A beginners guide to Sekt sparkling wine

After spending some time getting into the nitty-gritty of Champagne, Prosecco, and Cava it’s time to take an in-depth look at the “other” sparkling wine: Sekt. Sekt is a sweet sparkling wine that is primarily produced in Germany and Austria. The wine is guzzled by the gallon in both countries but its popularity has not yet spread beyond those borders. The reason for this is largely due to history and reputation. Until recently, the grading standards for Sekt were extremely lax; as a result, the majority of the wine available was mass produced, sickly sweet, and of low quality.


Fortunately, the German and Austrian wine producing industries have started to up their game and now it’s possible to find some exceptional bottles.

Production, grapes, and grading

Most Sekt is made using the Tank (or Charmat) method, which is the same method used to create Prosecco. This method is quicker and cheaper than the one used to make Champagne. In the Tank method, acidic wine is poured into large metal tanks. Then a mixture of yeast and sugar is added to the wine and the tank is sealed. The yeast consumes the sugar and as a result, releases bubbles that carbonate the wine. The wine is then aged. Once aged, the wine is poured into bottles and additional sugar is added before the bottle is sealed and then shipped to stores.



Just to complicate things, however, depending on the producer, some Sekts are made using the same method used to make Champagne. Unsurprisingly, these wines tend to be more expensive.

There are few concrete standards on which grapes should be used to make Sekt. However, good quality versions will be made from a combination of certain German and Austrian grapes such as Riensling, Gruner Veltliner, Blaufrankisch, Grasevina, Hewurz-Traminer, and Neuberger.



Unlike Champagne, there are no rules that prevent any sparkling wine to be labeled as Sekt. This can make purchasing a bottle a bit of a gamble. and the risk of accidentally purchasing a bottle of saccharine fizzy plonk is pretty high.

Sekt does need to be made in Germany or Austria to be labeled as such, but it does not need to be made from German grapes. Consequentially, Sekt made from grapes that did not originate in Germany will state this on the label. Fortunately, in recent years a grading system has been introduced that makes it easier to pick out good Sekt.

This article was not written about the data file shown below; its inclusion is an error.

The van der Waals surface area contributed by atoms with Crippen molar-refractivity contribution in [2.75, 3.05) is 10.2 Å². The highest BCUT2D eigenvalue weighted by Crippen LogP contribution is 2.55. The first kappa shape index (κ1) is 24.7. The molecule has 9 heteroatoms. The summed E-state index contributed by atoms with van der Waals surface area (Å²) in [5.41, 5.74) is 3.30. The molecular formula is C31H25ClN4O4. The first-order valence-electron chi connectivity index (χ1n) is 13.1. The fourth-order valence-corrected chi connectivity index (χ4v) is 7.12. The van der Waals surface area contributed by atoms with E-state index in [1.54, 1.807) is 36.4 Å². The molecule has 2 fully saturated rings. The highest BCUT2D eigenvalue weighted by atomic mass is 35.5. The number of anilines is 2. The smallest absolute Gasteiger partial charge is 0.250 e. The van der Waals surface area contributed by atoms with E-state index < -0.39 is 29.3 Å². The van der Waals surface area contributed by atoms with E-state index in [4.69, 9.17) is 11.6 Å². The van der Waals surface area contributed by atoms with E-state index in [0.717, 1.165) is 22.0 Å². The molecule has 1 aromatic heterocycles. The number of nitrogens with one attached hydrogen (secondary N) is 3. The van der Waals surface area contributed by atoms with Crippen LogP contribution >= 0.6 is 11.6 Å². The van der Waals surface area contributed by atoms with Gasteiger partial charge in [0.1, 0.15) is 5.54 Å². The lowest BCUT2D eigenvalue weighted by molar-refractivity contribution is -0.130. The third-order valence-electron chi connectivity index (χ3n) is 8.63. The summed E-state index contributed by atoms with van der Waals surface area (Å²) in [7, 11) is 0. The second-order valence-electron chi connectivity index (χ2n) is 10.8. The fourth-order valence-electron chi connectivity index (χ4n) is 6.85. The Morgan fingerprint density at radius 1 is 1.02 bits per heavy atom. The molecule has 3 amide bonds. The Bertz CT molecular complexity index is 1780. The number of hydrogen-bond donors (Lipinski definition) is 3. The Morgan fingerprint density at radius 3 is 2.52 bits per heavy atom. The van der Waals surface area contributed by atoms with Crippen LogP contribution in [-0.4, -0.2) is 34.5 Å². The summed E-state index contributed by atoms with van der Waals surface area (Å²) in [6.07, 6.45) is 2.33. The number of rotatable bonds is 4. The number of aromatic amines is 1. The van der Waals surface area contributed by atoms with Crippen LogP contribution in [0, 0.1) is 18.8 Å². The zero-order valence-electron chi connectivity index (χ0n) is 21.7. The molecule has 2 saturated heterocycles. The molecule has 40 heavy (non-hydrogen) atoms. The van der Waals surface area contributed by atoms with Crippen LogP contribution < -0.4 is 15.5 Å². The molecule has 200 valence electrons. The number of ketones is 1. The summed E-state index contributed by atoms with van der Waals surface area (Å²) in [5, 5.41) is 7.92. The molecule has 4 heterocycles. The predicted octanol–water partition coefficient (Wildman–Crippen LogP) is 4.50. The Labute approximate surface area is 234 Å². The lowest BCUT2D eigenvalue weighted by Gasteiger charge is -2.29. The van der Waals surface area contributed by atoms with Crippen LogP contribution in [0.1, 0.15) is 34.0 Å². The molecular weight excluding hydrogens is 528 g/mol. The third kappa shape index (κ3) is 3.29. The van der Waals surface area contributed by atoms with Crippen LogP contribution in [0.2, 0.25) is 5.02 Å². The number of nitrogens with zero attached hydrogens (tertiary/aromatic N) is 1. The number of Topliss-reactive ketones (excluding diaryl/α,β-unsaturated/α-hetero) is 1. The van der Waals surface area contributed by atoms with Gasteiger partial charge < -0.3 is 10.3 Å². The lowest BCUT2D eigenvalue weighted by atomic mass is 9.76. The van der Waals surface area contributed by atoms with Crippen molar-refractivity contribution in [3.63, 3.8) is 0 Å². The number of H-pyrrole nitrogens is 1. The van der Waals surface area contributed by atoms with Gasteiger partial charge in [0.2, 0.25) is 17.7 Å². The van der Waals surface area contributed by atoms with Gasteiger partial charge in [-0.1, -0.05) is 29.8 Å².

The grading systems used by Germany and Austria differ slightly, but at their core, they are pretty much the same.

German Grades:



Sekt: This donates a sparkling wine made anywhere in the Sekt style using a combination of grapes that did not originate in Germany. This is the lowest grade available and generally should be avoided.

German Sekt: These wines are made in Germany, however, they may still use grapes that did not originate in Germany. They are often made using cheaper grapes.

Sekt b.A.: These are Sekts that are made in Germany using grapes from one of the countries 13 main wine growing regions.

Winzersekt: These wines are almost always made with single origin Rieslings. These are usually of an exceptionally high quality.

Austrian Grades:

Sekt: Just like German Sekt, these wines can be made pretty much anywhere using a combination of grapes that did not originate in Austria.

Austrian Sekt: These wines must be made in Austria using a blend of any of the 36 grapes designated for use in Sekt. Not all of these grapes originate in the country.

Klassik: This wines must be made using grapes from the major Austrian wine growing regions. These wines are also aged in bottles containing yeast (on the lees) for at least 9 months.

Reserve: These wines are made using the same method as Champagne and must be aged for at least 18 months on the lees. These wines are usually of exceptionally high quality.

Flavor profile



Due to the surplus of terrible Sekt available and the sheer number of different grapes used, it’s difficult to lay out a clear flavor profile for this sparkling wine. Cheap Sekt is essentially an overly sweet carbonated wine that tastes more like a sickly soda. When you start exploring the higher quality tiers, the appeal of this wine becomes clear.

Regardless of the quality, Sekt tends to be sweeter than Champagne, Cava, and Prosecco. Expect to taste strong fruity and floral notes with hints of citrus fruits and jasmine with an almost creamy texture. Other notes include pears, marmalade, melon, and peach.

Food pairing

As it is often very sweet, Sekt works best as a dessert wine or when paired with sweet foods and cheeses. Try pairing the wine with some mild soft cheese like Brie and Camembert. The sweet flavors found in holiday fairs like turkey, cranberries, nutmeg and cinnamon pair very well with Sekt.


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